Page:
You've been selected as a moderator. Thank you for volunteering! Once you know the specific session you'll be moderating, review the list of speakers and titles and think about any issues related to unfamiliar terms, acronyms, and especially, names of the speakers. We are a diverse and international society. Out of respect for the speakers, learn how to introduce their research and pronounce their names. Regarding dress code: the official dress code for APS meetings is "business casual". However, it wouldn't hurt to kick it up a notch for a day if you are to serve as a moderator. In most cultures this a sign of respect towards the speakers and the audience.
On-site and online orientation for moderators. Once you are notified of your selection as a moderator, be sure to attend any orientation sessions that are held on the earliest days of the meeting. You may also be provided with links to online videos and materials on APSnet.
The day of the session. Find the room where the session is scheduled and walk through the physical layout so that you become familiar with entrance and exit locations, audiovisual and lighting controls, traffic flow during transitions between speakers, and where you will be positioned during presentations vs. during introductions. Know the mobile number of the APS staff person who should be contacted if there is a problem.
Immediately before the session. If possible, arrive at least 15 minutes before the session begins. This will give you time to introduce yourself to the speakers, verify correct pronunciation of their names and presentation titles, address any questions they might have, and deal with any last-minute issues.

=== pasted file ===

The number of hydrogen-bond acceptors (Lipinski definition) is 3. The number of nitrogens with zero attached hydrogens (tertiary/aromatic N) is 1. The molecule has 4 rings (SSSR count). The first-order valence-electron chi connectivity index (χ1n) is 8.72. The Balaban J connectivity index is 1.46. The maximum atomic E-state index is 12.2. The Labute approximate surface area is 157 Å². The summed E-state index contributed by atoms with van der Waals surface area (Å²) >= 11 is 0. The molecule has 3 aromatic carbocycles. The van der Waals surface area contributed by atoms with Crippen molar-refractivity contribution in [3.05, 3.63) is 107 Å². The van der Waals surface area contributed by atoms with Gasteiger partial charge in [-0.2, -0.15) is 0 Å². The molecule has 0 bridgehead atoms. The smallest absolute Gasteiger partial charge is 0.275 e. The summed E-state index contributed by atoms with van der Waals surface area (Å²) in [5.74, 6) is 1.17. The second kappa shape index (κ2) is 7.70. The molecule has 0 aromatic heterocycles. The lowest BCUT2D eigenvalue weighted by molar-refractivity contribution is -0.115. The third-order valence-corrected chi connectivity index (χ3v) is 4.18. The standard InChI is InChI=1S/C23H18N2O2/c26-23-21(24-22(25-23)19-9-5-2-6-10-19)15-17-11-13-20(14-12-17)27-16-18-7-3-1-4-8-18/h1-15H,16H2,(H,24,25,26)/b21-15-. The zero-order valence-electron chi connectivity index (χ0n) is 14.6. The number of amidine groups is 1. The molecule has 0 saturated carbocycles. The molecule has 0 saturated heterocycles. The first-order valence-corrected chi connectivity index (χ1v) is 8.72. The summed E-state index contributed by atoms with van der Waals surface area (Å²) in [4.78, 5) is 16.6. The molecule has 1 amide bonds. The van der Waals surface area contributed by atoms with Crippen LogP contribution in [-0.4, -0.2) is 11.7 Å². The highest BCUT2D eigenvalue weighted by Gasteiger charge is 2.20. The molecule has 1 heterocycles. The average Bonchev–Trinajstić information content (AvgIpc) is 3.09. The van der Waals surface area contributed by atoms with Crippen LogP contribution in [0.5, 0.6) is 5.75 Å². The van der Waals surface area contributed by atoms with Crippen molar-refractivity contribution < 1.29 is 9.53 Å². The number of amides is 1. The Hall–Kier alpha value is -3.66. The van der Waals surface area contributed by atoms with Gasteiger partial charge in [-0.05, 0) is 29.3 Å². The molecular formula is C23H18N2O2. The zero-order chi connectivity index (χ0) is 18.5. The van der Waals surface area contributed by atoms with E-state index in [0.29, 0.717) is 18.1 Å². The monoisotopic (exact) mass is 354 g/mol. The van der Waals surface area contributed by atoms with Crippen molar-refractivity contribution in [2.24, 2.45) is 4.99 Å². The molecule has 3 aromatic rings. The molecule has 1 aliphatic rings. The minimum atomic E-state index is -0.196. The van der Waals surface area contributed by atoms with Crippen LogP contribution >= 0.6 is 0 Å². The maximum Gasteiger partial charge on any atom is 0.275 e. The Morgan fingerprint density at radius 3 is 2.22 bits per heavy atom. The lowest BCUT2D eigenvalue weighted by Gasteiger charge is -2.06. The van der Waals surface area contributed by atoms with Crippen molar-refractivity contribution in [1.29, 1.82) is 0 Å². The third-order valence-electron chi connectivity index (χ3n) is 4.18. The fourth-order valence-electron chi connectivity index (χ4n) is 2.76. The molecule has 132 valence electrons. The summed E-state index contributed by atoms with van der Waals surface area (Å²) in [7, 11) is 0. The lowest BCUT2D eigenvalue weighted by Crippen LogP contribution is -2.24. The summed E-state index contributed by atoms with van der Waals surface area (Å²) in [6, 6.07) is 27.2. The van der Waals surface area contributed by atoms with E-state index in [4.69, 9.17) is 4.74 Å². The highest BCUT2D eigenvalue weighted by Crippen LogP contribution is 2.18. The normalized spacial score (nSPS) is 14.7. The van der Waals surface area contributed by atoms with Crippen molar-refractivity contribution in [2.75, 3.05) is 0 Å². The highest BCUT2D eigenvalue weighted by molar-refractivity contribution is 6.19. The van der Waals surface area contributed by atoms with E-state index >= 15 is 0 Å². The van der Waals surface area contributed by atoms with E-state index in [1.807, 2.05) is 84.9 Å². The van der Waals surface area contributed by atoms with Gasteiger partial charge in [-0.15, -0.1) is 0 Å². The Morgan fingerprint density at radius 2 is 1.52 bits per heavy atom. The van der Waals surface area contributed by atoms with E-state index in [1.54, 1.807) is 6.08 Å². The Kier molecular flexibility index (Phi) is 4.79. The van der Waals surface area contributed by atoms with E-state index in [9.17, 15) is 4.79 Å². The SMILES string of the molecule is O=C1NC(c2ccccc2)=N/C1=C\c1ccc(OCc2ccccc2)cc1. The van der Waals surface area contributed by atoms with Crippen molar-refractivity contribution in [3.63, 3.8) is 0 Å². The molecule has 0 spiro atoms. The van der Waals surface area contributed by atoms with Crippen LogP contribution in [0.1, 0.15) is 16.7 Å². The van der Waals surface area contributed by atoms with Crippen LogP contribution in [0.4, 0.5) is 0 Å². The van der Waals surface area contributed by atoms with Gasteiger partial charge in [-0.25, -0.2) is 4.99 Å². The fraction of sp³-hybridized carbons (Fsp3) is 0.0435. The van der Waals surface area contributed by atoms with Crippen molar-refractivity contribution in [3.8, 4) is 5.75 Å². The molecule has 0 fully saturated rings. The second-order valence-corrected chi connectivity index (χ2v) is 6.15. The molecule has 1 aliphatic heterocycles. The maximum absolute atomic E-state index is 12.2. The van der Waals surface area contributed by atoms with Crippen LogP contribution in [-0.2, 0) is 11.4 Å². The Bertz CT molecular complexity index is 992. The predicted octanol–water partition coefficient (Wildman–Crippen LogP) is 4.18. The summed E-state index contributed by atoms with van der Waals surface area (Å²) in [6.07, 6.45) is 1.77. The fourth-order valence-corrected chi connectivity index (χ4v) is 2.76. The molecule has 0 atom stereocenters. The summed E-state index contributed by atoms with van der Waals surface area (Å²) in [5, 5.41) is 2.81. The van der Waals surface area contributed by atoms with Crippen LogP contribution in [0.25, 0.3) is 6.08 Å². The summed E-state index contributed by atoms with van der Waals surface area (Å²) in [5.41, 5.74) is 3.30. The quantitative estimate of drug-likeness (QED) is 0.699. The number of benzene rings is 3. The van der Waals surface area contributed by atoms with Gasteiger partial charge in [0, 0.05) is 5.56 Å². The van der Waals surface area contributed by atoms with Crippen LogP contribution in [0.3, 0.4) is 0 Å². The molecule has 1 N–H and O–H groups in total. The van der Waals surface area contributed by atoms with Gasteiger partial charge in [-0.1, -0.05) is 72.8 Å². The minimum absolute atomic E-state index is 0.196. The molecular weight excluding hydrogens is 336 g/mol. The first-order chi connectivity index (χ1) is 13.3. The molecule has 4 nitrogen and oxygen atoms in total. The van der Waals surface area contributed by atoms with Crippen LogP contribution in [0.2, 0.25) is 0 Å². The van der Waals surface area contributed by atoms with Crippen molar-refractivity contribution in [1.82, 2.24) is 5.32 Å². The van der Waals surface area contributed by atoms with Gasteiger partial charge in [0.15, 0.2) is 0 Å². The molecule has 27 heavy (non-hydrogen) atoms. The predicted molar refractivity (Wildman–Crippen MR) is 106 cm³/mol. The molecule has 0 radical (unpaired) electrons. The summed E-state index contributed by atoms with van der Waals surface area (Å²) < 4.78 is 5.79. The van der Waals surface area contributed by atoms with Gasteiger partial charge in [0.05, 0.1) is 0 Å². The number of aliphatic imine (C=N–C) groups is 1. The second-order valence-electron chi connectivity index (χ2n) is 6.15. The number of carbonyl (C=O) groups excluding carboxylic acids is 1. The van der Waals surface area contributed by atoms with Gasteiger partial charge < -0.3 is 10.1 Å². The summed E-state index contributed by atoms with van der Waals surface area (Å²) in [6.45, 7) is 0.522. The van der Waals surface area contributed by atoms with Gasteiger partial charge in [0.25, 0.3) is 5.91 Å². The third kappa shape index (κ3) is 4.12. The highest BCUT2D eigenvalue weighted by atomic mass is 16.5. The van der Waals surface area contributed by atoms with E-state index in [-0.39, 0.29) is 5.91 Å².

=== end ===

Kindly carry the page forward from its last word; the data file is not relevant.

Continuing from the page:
As the session begins. Have planned introductory/instructional remarks, and know beforehand how much time you will need to complete your remarks. Welcome the audience and speakers, announce that the session is about to begin in X-minutes, and ask the audience to take their seats. Your introductory remarks should clearly state the ground rules for the presenters and the audience:
Introducing speakers. Respect and brevity are the governing principles. Even if you know the speaker very well, if they are a PhD introduce them as "Dr" _____. Save any witty comments at the speakers expense for meeting over a beer later. The audience might perceive disrespect rather than informality, familiarity, or humor in your remarks.
Questions from the audience. The moderator should control the flow of questions from the audience, request questions (or not if time has run out), and end the question period when the allotted time has expired. Encourage questioners to be brief, and answers from speakers to be succinct. Repeat questions for the audience if they are not stated clearly or are inaudible. Be prepared to ask a germane question of the speaker yourself to model audience engagement in the session. Clearly signal to the audience when allotted time has expired, initiate applause, thank the speaker, and move on to the next presentation.
Concluding the session. Announce that the session has concluded, and thank the audience and speakers for their participation. Report metrics on attendance at the session to APS staff.
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